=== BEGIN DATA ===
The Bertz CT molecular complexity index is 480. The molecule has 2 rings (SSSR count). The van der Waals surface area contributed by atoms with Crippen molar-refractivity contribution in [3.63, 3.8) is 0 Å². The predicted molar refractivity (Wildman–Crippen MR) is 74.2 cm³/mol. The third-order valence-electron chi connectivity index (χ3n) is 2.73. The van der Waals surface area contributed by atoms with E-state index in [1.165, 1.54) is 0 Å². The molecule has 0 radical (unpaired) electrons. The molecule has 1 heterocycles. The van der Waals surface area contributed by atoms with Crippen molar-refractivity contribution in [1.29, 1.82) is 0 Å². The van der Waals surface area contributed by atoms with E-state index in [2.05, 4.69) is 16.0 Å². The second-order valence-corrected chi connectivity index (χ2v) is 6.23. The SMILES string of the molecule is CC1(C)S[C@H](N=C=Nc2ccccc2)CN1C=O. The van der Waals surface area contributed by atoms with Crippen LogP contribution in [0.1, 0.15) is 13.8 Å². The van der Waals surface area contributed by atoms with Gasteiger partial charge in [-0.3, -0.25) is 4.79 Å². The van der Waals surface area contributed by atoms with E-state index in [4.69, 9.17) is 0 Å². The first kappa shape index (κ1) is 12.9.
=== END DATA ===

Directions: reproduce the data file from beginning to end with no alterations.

The Bertz CT molecular complexity index is 480. The molecule has 2 rings (SSSR count). The van der Waals surface area contributed by atoms with Crippen molar-refractivity contribution in [3.63, 3.8) is 0 Å². The predicted molar refractivity (Wildman–Crippen MR) is 74.2 cm³/mol. The third-order valence-electron chi connectivity index (χ3n) is 2.73. The van der Waals surface area contributed by atoms with E-state index in [1.165, 1.54) is 0 Å². The molecule has 0 radical (unpaired) electrons. The molecule has 1 heterocycles. The van der Waals surface area contributed by atoms with Crippen molar-refractivity contribution in [1.29, 1.82) is 0 Å². The van der Waals surface area contributed by atoms with E-state index in [2.05, 4.69) is 16.0 Å². The second-order valence-corrected chi connectivity index (χ2v) is 6.23. The SMILES string of the molecule is CC1(C)S[C@H](N=C=Nc2ccccc2)CN1C=O. The van der Waals surface area contributed by atoms with Crippen LogP contribution in [0.1, 0.15) is 13.8 Å². The van der Waals surface area contributed by atoms with Gasteiger partial charge in [-0.3, -0.25) is 4.79 Å². The van der Waals surface area contributed by atoms with E-state index in [4.69, 9.17) is 0 Å². The first kappa shape index (κ1) is 12.9.